VB: I’ll give you an example, while we were fundraising for our seed round, I met with investors from the East Coast as well as the West Coast. Their thought process was very different, and the West Coast was more focused on receiving quick returns on their investments. I realized that raising money on the West Coast, for what we were trying to achieve, was not possible. What we were trying to achieve would take time, and it did take time to set our system up, but now the results we are seeing are phenomenal. It was a very patient, and triple bottom line focused, East Coast venture capital approach that helped us succeed. We would not have sustained had we not raised money locally. Also, the best venture capital meetings I’ve had were here at home. Our venture capital firms have scientific backgrounds, (e.g. BioAdvance, Ben Franklin, Safeguard, etc.), which makes a difference.
AVO : I’ve had a different experience, we’ve had conversations with potential investors around the country, Philadelphia included. But to be quite frank, we had a much more positive response outside of Philadelphia, so we ended up taking initial investment from a pretty international venture capitalist that has a great deal of experience investing on early stage hardware startups. We were surprised to find out that they actually have (and continue) to invest in a lot of Philadelphia startups, which to me, speaks to the great potential for a larger entrepreneurial ecosystem in Philly. We are excited now to be back in Philadelphia and continue some of the conversations that we started because the interest was there. Judging by the incredible cohort of entrepreneurs innovating for women’s health space, we believe Philadelphia is the right place to be for a company like Lilu.
SW: To build off of Vidur’s example, I think Philadelphia has always been strong in the life-science investor sector. Before starting BINTO, I worked as a women’s health nurse in the NICU, postpartum, fertility, and IVF for over six years. What I noticed throughout my time working in maternal health in Philadelphia is that we have 1.) a lot of working women, and 2.) a lot of young couples moving to the city. Those two facts set us up for success.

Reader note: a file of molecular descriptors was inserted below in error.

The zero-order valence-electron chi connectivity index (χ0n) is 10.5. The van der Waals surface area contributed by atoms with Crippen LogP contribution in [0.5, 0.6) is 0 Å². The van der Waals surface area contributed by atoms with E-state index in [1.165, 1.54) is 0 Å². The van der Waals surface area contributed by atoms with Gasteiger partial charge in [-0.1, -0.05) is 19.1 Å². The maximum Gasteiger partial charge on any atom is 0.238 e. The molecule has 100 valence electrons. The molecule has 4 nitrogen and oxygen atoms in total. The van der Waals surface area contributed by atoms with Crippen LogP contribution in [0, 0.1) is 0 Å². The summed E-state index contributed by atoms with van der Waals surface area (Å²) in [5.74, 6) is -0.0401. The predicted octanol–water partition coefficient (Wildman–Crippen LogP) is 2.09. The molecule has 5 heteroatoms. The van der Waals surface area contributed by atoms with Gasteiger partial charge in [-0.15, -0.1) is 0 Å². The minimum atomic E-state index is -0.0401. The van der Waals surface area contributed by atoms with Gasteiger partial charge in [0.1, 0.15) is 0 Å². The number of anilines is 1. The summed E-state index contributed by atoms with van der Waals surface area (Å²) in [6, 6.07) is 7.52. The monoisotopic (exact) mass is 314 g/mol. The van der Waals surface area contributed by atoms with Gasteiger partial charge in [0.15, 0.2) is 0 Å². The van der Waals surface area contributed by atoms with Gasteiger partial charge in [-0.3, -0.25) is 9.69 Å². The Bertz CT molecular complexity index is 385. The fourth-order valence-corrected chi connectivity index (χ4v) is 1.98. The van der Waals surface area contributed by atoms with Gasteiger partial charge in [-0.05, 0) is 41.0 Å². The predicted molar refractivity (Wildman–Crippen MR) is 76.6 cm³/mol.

AW: And those a really important points, Suzie. We’ve established that Philadelphia is well positioned to steer or contribute to the national conversation because of our growing population, institutional support, and triple bottom line focused venture capitalists. With this foundation, how can we have a larger impact?
AVO: Having both lived in New York and Philadelphia, I believe that both cities can create a synergistic collaboration. If one leads in discourse, another can lead in action, I really like Bethany’s point earlier about data-driven conversations: dialogues about issues centered around women’s health can become all the more powerful by complementing them with data to back them up. Philadelphia, with its vast network of hospitals and universities and its diverse local population, is in an excellent position to, not only lead the national discourse on women’s health, but to generate more research and data. This in turn, can help entrepreneurs, health professionals, and advocates for women’s health issues, have more impactful conversations.
BE: On this subject, I would mention again, that I see New York taking the lead in the national conversation. However, Philly does have an opportunity to help facilitate this national conversation and if it wants, led a charge in disseminating knowledge around women’s health.
SW: If you look at the companies here in women’s health, we are all about disrupting and adding value to women. We want to make women’s health easier, accessible, and we want to support the average, working women. We understand our current customers, we understand the value of supporting women, but what we need is for Philadelphia’s other institutions (i.e., corporate) to come on board as buyers and support the innovators here in the city.
VB: Another pain point to add, being in a city that is still a “budding-entrepreneur” itself has its challenges. It is not like being in Boston, New York, or San Francisco where you have easier access to capital and/or talent—This is why a lot of series A level companies find it difficult to sustain growth in our ecosystem
AVO: I agree with Vidur’s point in terms of access to capital and talent. But in many ways, it always felt that the Philadelphia entrepreneurial community was very supportive, much more than say, New York or in the Bay Area, where a lot of the resources are hogged up because everyone there is an entrepreneur. I remember reaching out to various lactation consultants in the Bay Area and many of them wanted to charge us for even speaking with them. In Philadelphia, that was never the case.
BE: I would agree, Philly is currently up-and-coming as an entrepreneurial city, so that’s somewhat to be expected. It’s also what makes it exciting. We have an opportunity to mold it, to create it, to show and remind people that we are a city founded by founders.